The Aug. 7 vote follows last year's shuttering of the nearby Detroit Science Center after the educational attraction's appeal for a cash infusion fell flat and comes as museums around the country learn to survive without support from state or local government budgets.
The Detroit Institute of Arts is asking voters in Wayne, Oakland and Macomb counties to approve a 10-year tax that works out to $20 per year on a home worth $200,000. It would raise an estimated $23 million a year, nearly as much as the museum's current annual operating budget.
"The DIA will have the kind of financial stability it hasn't had for 40 years," said Graham W. J. Beal, the museum's director.
The museum would get a decade to focus fundraising efforts on building its endowment, Beal said, with the long-term goal of becoming financially independent. If the proposal fails, however, he said the museum would be forced to cut its hours, opening only two or three days a week. Some galleries would close to the public, and the museum would no longer have special exhibitions that routinely draw big crowds.
The museum has appealed to voters using TV ads and yard signs, as well as a busy spring and summer of events.
The request has drawn some resistance, including from state Rep. Tom McMillin, R-Rochester Hills, who said the museum isn't in as bad of financial shape at it claims. McMillian, who also opposed a successful effort by the Detroit Zoo in 2008 to get area voters to pass a similar tax, said the art museum should spend money from its endowment and raise more money from donors instead of seeking taxpayer backing.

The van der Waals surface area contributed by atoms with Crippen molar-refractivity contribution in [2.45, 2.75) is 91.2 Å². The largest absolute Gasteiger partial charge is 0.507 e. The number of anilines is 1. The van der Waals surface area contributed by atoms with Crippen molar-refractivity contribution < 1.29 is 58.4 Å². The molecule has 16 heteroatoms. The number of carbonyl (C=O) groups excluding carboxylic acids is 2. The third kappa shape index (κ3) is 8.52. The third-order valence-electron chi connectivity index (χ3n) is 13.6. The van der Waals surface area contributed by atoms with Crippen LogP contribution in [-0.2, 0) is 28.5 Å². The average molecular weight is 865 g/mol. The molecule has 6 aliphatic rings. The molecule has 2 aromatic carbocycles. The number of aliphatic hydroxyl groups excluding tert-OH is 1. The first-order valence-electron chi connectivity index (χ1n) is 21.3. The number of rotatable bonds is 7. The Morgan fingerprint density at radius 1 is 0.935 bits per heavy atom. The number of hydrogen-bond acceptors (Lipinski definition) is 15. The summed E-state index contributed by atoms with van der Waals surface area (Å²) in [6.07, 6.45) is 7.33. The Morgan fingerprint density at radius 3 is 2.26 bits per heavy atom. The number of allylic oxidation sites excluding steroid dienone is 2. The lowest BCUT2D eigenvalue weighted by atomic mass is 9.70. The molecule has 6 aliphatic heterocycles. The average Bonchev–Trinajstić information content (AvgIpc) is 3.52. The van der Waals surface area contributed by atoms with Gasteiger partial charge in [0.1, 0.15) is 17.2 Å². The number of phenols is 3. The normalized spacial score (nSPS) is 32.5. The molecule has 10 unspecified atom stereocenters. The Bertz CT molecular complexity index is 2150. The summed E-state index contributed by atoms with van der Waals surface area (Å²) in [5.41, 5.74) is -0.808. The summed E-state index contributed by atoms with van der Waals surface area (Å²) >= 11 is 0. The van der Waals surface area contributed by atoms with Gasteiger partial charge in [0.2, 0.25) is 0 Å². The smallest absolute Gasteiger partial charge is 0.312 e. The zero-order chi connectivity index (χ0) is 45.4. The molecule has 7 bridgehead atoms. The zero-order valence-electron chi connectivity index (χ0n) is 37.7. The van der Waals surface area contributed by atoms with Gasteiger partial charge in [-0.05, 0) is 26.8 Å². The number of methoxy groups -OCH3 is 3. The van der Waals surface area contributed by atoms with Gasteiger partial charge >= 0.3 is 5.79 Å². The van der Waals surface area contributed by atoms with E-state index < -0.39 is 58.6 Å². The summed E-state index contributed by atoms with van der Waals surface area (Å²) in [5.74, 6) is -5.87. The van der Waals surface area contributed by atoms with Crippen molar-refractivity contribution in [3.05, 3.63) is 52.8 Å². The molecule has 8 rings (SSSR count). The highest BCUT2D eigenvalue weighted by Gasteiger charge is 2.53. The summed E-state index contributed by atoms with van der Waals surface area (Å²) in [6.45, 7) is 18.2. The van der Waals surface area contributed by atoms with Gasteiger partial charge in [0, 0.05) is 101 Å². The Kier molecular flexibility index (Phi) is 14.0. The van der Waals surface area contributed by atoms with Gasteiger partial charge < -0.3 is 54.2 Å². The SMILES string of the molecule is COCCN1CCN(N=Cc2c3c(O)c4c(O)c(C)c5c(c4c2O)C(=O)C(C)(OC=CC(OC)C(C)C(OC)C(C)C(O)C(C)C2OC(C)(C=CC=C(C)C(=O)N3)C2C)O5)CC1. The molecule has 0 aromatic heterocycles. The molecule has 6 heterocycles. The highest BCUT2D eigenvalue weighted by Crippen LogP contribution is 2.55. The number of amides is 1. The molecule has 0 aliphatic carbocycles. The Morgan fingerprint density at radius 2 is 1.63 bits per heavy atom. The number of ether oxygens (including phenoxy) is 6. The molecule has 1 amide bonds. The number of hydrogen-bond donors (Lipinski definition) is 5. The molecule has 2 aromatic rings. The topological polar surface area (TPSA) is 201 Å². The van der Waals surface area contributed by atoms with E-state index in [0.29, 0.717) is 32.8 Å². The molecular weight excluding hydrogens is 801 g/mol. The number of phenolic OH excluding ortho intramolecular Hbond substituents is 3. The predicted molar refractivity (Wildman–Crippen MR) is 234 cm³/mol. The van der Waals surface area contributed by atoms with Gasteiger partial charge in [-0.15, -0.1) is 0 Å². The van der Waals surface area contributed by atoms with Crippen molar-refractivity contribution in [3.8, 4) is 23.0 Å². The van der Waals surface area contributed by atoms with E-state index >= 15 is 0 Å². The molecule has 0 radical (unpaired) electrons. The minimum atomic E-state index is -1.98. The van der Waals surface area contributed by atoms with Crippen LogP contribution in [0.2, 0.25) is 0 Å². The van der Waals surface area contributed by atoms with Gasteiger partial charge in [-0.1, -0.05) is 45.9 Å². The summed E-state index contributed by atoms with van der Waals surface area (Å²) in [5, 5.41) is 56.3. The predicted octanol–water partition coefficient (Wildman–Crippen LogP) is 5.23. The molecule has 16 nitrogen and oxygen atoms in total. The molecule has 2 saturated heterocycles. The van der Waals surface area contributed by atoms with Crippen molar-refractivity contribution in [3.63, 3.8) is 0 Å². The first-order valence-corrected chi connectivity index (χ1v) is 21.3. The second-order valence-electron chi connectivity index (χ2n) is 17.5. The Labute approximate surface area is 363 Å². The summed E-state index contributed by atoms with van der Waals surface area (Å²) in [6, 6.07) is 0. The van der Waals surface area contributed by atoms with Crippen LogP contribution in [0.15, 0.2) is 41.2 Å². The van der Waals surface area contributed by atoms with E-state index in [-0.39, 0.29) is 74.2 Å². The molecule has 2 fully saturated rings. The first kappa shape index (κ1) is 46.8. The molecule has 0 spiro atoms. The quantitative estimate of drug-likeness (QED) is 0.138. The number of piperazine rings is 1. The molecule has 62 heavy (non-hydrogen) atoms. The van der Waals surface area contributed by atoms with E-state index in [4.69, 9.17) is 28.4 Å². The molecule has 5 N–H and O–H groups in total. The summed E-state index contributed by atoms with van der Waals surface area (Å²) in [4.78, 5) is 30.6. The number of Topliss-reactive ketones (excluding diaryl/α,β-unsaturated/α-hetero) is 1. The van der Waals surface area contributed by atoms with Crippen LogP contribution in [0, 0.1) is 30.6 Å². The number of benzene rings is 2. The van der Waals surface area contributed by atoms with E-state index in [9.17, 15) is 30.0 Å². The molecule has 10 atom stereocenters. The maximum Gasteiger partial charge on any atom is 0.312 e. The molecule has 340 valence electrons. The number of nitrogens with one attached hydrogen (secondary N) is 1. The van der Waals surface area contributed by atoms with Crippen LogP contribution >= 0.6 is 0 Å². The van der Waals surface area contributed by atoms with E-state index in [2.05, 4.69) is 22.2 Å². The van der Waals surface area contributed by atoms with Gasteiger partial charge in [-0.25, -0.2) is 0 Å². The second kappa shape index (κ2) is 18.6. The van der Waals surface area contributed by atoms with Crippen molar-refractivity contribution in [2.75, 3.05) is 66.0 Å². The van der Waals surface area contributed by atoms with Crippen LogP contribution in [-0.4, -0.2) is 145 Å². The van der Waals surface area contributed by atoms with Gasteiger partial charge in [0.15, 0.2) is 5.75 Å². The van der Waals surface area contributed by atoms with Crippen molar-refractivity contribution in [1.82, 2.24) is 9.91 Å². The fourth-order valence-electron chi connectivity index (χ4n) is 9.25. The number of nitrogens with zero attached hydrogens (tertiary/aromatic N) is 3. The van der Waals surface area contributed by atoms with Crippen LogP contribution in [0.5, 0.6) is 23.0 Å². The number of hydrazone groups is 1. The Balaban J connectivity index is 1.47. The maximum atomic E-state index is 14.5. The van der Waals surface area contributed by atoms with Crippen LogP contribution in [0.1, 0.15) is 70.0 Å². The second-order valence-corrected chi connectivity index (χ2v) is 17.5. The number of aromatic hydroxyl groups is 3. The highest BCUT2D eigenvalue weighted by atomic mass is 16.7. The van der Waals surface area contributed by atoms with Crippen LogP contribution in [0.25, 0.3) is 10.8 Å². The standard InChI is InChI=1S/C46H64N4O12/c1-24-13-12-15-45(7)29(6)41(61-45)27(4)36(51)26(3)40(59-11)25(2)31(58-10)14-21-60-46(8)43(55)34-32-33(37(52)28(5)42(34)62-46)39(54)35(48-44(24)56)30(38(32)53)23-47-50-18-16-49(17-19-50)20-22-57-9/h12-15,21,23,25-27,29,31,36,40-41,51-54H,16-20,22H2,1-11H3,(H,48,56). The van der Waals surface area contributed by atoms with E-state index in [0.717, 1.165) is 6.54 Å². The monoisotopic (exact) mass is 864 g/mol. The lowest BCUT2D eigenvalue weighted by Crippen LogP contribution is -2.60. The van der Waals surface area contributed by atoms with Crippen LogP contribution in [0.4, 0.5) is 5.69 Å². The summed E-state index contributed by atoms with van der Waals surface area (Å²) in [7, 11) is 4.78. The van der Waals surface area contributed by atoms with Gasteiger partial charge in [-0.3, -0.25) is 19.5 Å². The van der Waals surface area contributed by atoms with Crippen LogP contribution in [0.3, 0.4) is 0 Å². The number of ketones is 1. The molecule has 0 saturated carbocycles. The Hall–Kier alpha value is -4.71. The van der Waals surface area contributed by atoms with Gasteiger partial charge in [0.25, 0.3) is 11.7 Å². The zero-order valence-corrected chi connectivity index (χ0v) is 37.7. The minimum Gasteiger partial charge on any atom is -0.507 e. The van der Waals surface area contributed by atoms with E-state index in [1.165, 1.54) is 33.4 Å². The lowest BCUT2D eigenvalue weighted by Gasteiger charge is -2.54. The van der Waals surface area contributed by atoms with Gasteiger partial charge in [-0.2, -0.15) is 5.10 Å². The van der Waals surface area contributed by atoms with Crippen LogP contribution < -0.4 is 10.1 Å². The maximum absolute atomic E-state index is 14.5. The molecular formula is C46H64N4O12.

"It's typical when somebody wants a tax increases to cry that sky is falling," McMillin, a certified public account, said this week.
Others, however, have come out in support of the 0.2-mill tax. Oakland County Executive L. Brooks Patterson, who oversees the state's most prosperous county, likens the amount of the museum's request to the price of "a bad day at Starbucks." He said the museum is among the region's premier cultural amenities.
The museum was funded by the city of Detroit until the 1970s, when state support replaced local funding. That backing has since disappeared. In 2009, the museum cut its budget from $34 million to about $25 million and shed nearly 20 percent of its employees, but it says the high cost of maintaining its facilities and protecting its collection make further cuts unworkable.
The lack of city or state financial support for the museum is similar the financial situation of many U.S. cultural institutions, said Ford W. Bell, president of the American Association of Museums. Attendance generally is high, he said, but admission is a small portion of a museum's budget.
Ron Kagan, the Detroit Zoo's director, said falling property values in the area reduced the financial boost of its voter-approved tax, from an estimated $15 million a year to about $11 million this year. Still, he said, the money has brought crucial financial stability.
The art museum modeled its proposal after the zoo's, which made a pitch featuring animals and children warning that the zoo needed help.
"We basically felt that this regional resource and asset was something that was of great value to the community," Kagan said, reflecting on the 2008 request to voters. "We really, very explicitly put the question in front of residents: 'Is the zoo worth keeping?'"
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